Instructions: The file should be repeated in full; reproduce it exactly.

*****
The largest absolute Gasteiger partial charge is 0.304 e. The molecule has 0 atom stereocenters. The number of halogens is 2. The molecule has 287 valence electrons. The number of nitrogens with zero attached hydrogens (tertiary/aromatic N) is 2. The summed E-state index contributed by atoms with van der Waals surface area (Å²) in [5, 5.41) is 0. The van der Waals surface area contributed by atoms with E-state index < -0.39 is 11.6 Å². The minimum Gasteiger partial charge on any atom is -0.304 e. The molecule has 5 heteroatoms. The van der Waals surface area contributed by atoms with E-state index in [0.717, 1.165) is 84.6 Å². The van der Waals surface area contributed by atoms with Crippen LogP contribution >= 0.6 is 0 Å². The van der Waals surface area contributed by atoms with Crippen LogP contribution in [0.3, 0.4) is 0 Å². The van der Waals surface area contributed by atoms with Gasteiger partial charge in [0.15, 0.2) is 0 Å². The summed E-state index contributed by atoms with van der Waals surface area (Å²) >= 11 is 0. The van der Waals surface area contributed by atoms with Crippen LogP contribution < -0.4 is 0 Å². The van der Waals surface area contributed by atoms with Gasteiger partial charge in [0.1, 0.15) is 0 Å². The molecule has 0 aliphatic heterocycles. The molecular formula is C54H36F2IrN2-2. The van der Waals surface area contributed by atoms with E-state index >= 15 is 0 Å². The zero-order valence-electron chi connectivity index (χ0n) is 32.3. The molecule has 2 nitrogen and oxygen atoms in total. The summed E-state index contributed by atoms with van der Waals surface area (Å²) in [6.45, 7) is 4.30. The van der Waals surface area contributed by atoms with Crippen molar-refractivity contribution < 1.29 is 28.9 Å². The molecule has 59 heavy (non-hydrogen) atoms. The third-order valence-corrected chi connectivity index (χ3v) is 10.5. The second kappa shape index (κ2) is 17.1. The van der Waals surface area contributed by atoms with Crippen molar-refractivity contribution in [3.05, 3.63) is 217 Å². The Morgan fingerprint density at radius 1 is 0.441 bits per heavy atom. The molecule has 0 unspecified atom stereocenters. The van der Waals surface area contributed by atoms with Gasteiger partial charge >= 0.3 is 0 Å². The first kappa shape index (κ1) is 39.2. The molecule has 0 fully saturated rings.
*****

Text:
The largest absolute Gasteiger partial charge is 0.304 e. The molecule has 0 atom stereocenters. The number of halogens is 2. The molecule has 287 valence electrons. The number of nitrogens with zero attached hydrogens (tertiary/aromatic N) is 2. The summed E-state index contributed by atoms with van der Waals surface area (Å²) in [5, 5.41) is 0. The van der Waals surface area contributed by atoms with E-state index < -0.39 is 11.6 Å². The minimum Gasteiger partial charge on any atom is -0.304 e. The molecule has 5 heteroatoms. The van der Waals surface area contributed by atoms with E-state index in [0.717, 1.165) is 84.6 Å². The van der Waals surface area contributed by atoms with Crippen LogP contribution >= 0.6 is 0 Å². The van der Waals surface area contributed by atoms with Crippen LogP contribution in [0.3, 0.4) is 0 Å². The van der Waals surface area contributed by atoms with Gasteiger partial charge in [0.15, 0.2) is 0 Å². The summed E-state index contributed by atoms with van der Waals surface area (Å²) >= 11 is 0. The van der Waals surface area contributed by atoms with Crippen LogP contribution < -0.4 is 0 Å². The van der Waals surface area contributed by atoms with Gasteiger partial charge in [0.1, 0.15) is 0 Å². The molecule has 0 aliphatic heterocycles. The molecular formula is C54H36F2IrN2-2. The van der Waals surface area contributed by atoms with E-state index >= 15 is 0 Å². The zero-order valence-electron chi connectivity index (χ0n) is 32.3. The molecule has 2 nitrogen and oxygen atoms in total. The summed E-state index contributed by atoms with van der Waals surface area (Å²) in [6.45, 7) is 4.30. The van der Waals surface area contributed by atoms with Crippen molar-refractivity contribution < 1.29 is 28.9 Å². The molecule has 59 heavy (non-hydrogen) atoms. The third-order valence-corrected chi connectivity index (χ3v) is 10.5. The second kappa shape index (κ2) is 17.1. The van der Waals surface area contributed by atoms with Crippen molar-refractivity contribution in [3.05, 3.63) is 217 Å². The Morgan fingerprint density at radius 1 is 0.441 bits per heavy atom. The molecule has 0 unspecified atom stereocenters. The van der Waals surface area contributed by atoms with Gasteiger partial charge >= 0.3 is 0 Å². The first kappa shape index (κ1) is 39.2. The molecule has 0 fully saturated rings.